What they don’t tell you on those vanity publishing websites is that it’s a great way to get your book into print that nobody will ever read. Unless the most bored guy on Amazon.com manages to scroll all the way down to sales rank #1,300,987, you’re not going to get read by anyone but your wife and mother. The final proof arrived in a little box at my apartment on the same day that my wife was in the hospital to give birth (again, God rushing the pace). So for the first few months with our newborn, which woke us up three to four times a night, I eagerly checked my old mistress the Internet for news of sales. And, after months’ of royalties, I was able to purchase a mug at Starbucks.

This is the mug.

Ultimately, I had to get myself into the “shameless” promotion business. I sat proudly at my local Barnes & Nobles and sold nine books to kids who probably shouldn’t have been reading the book, but whose parents ignored my warnings of adult content and the naked girl on the cover riding the unicorn. I sold another nine at Caliente Clothing-Optional Resort, since The Dark Age of Enya featured the first naturist heroes in fantasy. I even got a few positive reviews in and H&E Magazine (magazines for nudists) but they were about as famous as the book I was writing, so sales didn’t jump much. Finally, I ended up in the strange nerdy world of fantasy fiction sites, innocent of the victims of vanity promotion who’d gone before me. The gist of my book review went like this: “It’s too cliché. Xandr has a magic sword (cliché) and goes to a city (cliché) and meets a girl (cliché) and together they find their destiny (cliché).” Really? Because that sums up every story I’ve ever read. Like, “Harry Potter meets Hagrid and finds his destiny” or “Luke Skywalker meets Ben Kenobi and together they find their destiny.” Never mind the recurring naturist-themes in the book or the fact that never before in the world of fantasy has there been a true naturist hero, the whole damn book was one big cliché. I had my suspicions that “finding your destiny” is another term for “I really didn’t care to read your book so here’s my generic one-size fits all review.” Which was fine with me. I cried on my wife’s shoulder and even contemplated suicide a bit. My parents, meanwhile, couldn’t figure out why I was so upset because they still couldn’t remember I was a writer.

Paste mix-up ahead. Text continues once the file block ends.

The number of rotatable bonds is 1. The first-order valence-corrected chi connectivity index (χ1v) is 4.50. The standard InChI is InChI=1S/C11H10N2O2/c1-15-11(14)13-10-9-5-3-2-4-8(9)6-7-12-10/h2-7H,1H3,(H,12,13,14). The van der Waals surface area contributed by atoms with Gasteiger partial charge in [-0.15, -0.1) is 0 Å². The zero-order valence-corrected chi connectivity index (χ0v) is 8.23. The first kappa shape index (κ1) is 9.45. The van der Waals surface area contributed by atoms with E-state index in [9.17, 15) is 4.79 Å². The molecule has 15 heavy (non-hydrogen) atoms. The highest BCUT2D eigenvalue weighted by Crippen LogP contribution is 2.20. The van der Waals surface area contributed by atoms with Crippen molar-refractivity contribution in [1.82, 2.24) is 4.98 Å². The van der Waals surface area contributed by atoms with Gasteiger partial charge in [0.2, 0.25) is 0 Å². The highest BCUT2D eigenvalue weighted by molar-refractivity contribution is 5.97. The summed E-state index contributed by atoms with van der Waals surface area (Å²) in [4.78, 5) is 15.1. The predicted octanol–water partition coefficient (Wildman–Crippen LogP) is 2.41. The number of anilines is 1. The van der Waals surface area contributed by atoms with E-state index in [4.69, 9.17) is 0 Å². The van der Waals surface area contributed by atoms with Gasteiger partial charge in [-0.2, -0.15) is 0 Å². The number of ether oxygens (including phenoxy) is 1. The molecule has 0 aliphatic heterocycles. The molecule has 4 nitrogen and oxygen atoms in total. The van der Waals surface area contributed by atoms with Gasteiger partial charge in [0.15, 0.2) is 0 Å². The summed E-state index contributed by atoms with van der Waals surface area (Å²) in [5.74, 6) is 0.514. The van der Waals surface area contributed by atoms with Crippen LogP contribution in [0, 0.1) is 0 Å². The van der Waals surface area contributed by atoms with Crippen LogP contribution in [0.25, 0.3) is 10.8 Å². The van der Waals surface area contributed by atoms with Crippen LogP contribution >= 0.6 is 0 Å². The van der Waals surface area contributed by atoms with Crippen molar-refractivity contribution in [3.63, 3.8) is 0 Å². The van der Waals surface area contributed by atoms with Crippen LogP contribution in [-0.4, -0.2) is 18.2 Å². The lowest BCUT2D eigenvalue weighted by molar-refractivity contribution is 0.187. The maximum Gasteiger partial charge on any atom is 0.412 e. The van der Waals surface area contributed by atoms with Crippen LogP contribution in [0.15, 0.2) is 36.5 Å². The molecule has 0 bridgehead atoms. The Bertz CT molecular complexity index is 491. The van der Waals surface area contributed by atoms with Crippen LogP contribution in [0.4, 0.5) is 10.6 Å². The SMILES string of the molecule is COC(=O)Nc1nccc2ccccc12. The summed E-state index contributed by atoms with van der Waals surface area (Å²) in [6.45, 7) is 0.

I sold NINE books at Barnes & Nobles. They never paid me.